Just in case you overlooked this listing in Dugald Baird's Guardian viral video chart last week, here's The page turner. If you want a full run-down of the process, see the New York Times's 19-point description. It is a Rube Goldberg machine - one that accomplishes a simple task in the most complicated way possible - and therefore a giant nod to our own dear Heath Robinson. The paper also has a video interview with the man who invented the machine, Joseph Herscher. That's him in the video.
The surprise announcement by the foreign secretary, Boris Johnson, of a £1m fund to safeguard press freedom around the world is welcome. Yes, the sum is tiny. And, yes, critics will view it as an attempt by him, or the government, to gain political kudos. And yes again, it represents the very minimum of effort in the face of the daily, deadly threats to journalism in countries where we maintain business and diplomatic links.
The Daily Telegraph is going to charge for access to its website, becoming the first British general interest newspaper to employ the metered paywall model. People will be allowed to read just 20 articles a month on the paper's site for free. If they wish to read more then they will be able to choose between two digital subscription pages:• The Telegraph web pack offers unlimited access to the paper's online content, plus access to its smartphone apps, for £1.99 per month (or £20 per year).
Something for @sinnfeinireland to consider about Brexit. Although Britain and Ireland don't want border checks in the north, the EU may demand them. Will that mean opening up a political split between Dublin and Brussels?
Life is getting tougher at Trinity Mirror. Share price at year-long low of 77.25p. Latest print sales figs show @DailyMirror down 20% YoY; Sunday Mirror down 24%; People down 21%; Daily Record down 14%. New chairman, old problems
Muck Rack makes it simple to find people, tweets, or articles that mention any name, keyword, company, hashtag etc. We've compiled this guide to help you make the most of your search.
Selecting a term
Start searching tweets, articles from media outlets, articles mentioned in tweets, journalists'
names, titles and bios with some suggested searches:
Companies or Topics (e.g. iPhone, Microsoft)
Phrases (e.g. "cloud computing") — use quotes to keep the terms together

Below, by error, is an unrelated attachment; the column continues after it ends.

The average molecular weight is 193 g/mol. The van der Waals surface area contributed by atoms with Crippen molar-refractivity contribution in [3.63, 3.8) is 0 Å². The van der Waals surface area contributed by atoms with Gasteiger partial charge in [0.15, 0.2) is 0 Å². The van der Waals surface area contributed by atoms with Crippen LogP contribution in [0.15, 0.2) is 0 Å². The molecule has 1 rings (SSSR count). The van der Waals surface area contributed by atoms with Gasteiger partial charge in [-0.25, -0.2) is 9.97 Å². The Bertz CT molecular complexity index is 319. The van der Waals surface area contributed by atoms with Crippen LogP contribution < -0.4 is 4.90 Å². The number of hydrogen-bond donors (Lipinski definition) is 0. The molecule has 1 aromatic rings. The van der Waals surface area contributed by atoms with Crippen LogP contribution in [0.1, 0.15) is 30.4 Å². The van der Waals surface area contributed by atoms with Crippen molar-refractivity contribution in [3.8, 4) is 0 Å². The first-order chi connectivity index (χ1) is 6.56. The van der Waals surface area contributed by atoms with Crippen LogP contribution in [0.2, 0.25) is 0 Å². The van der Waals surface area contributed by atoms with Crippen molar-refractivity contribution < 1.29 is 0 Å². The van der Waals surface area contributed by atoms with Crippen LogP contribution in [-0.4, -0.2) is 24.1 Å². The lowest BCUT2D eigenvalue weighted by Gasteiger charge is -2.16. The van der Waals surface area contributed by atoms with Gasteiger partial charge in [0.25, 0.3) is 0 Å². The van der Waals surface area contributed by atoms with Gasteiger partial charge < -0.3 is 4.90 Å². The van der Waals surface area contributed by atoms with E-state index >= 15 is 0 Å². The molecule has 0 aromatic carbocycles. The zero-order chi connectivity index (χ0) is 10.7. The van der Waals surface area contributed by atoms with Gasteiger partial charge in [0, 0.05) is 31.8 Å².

Twitter handles (e.g. @username) — returns those who have mentioned or replied to
Names (e.g. "David Pogue")
Hashtags (e.g. #sxsw, #london2012)
Bio details (e.g. vegan, Olympics, father)
Muck Rack's Advanced Search allows for many boolean operators.
Find results that mention multiple specified terms, use AND or
+. For example, ensure each result contains both Elon Musk and Mark Zuckerberg by
searching Musk AND Zuckerberg or Musk + Zuckerberg.
Use the operators OR or , to broaden your search when you'd like either of
multiple terms to appear in results. (This is the default behavior of our search when no operators
are used). For example, results will contain either cake or cookie by searching cake OR cookie or cake,cookie
Use NOT or - to subtract results from your search. For
example, searching Disney will yield results about the Walt Disney Company as well as Walt Disney
World Resort. To exclude mentions of Disney World, search for Disney -World or Disney
When using one of these operators with a phrase, enclose it in quotation marks. For example, you can
find results about smartphones excluding Apple's iPhone 4S by searching smartphone -"iPhone
Exact case matching or punctuation
If you're searching for a brand name or keyword that relies on specific punctuation marks or capitalization, you can
find results that match your exact query by adding matchcase: before the keyword you're searching for, like matchcase:E*TRADE .
Use parentheses to separate multiple
boolean phrases. For example, to find journalists talking about having fun in Disney World or
Disneyland, search for ("disney world" OR disneyland) AND fun.
An asterisk can be used to search for any variation of a root word truncated by the asterisk. For example, searching for admin* will return results for administrator, administration, administer, administered, etc.
A near operator is an AND operator where you can control the distance between the words. You can vary the distance the near operation uses by adding a forward slash and number (between 0-99) such as strawberries NEAR/10 "whipped cream", which means the strawberries must exist within 10 words of "whipped cream".